WDS is a collective wish to be positive about where we are in the present moment

The second reason for the success of WDS is Chris Guillebeau. He draws a stark contrast from others he’s sometimes compared to like Eric Reis or Tim Ferris. Chris’ character is what sets him apart. It’s defined almost entirely by his humbleness and kindness. At one point in the conference Chris gave what he called a “soft sell” which, for anyone who’s seen him speak before, is just what comes to him naturally. He can’t hard sell you or pressure you. You get the sense that Chris wants more people to be happy and comfortable like him. He invites you to enjoy life the way he does and you want to do it because he gave you a place to do it.

Mothers Portland World Domination Summit

Portland itself is a magical place, filled with nonconforming and thoughtful people. The fact that so many of the attendees aspire to overlapping positive ideals and are brought to a place that encourages it is really what makes WDS great. It’s not about what we are doing for money or the bad patches you may see in front of you. It’s not about what you’re missing out on or the fear of it. WDS is a collective wish to be positive about where we are in the present moment and what we aspire to change in the future.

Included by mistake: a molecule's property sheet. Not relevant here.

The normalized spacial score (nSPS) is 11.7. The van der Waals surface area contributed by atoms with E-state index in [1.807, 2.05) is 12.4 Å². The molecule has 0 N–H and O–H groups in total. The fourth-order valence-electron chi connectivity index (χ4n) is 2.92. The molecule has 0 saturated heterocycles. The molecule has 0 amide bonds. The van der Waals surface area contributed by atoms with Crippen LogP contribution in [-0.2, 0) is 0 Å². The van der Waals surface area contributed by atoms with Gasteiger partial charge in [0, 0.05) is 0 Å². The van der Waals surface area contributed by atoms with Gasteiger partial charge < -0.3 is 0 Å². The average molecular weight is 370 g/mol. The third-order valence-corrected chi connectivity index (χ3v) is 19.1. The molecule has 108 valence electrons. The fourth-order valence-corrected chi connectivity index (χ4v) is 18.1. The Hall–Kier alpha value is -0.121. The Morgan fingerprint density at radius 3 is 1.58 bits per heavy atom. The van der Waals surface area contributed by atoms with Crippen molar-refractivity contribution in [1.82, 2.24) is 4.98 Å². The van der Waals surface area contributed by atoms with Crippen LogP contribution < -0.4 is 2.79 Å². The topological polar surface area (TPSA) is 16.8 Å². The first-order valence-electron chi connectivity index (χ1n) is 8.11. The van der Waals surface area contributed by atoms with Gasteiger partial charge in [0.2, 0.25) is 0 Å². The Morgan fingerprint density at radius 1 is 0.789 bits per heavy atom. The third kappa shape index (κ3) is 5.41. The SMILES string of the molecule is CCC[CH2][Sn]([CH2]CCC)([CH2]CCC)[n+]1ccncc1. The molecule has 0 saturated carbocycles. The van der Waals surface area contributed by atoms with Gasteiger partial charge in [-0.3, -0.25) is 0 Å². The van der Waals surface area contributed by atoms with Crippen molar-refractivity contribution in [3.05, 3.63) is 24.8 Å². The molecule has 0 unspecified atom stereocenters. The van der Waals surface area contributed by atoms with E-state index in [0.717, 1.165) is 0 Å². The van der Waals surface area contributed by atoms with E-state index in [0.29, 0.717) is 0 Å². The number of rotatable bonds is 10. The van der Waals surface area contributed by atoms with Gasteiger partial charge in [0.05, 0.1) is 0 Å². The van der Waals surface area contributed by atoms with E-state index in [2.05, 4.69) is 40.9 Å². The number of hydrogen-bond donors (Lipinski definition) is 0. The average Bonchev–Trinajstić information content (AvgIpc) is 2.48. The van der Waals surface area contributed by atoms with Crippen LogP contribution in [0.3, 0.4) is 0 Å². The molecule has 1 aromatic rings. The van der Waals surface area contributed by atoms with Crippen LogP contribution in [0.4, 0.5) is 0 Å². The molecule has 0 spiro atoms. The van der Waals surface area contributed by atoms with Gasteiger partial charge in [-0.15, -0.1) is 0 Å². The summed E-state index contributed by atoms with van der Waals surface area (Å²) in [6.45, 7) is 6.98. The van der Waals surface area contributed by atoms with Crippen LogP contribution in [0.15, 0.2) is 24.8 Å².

For Curated Learning

In the past month I’ve experimented more with different kinds of teaching formats and curriculum. I also attended the 140 conference on Education where K-12 learning styles were discussed in the context of social media. I’m increasingly convinced that there’s a disconnect between theories of learning and the realities of modern media consumption beyond a K-12 level.

We in the US are living in a time of unprecedented access to information and at the same time that information is changing rapidly. Skills to prepare one for this new techno-savvy future were not entirely evident in the later part of the 20th century. In the 1990s much was theorized about our new media future and projected upon. So much of what I’ve been taught about how adults learn center around hands on training activities.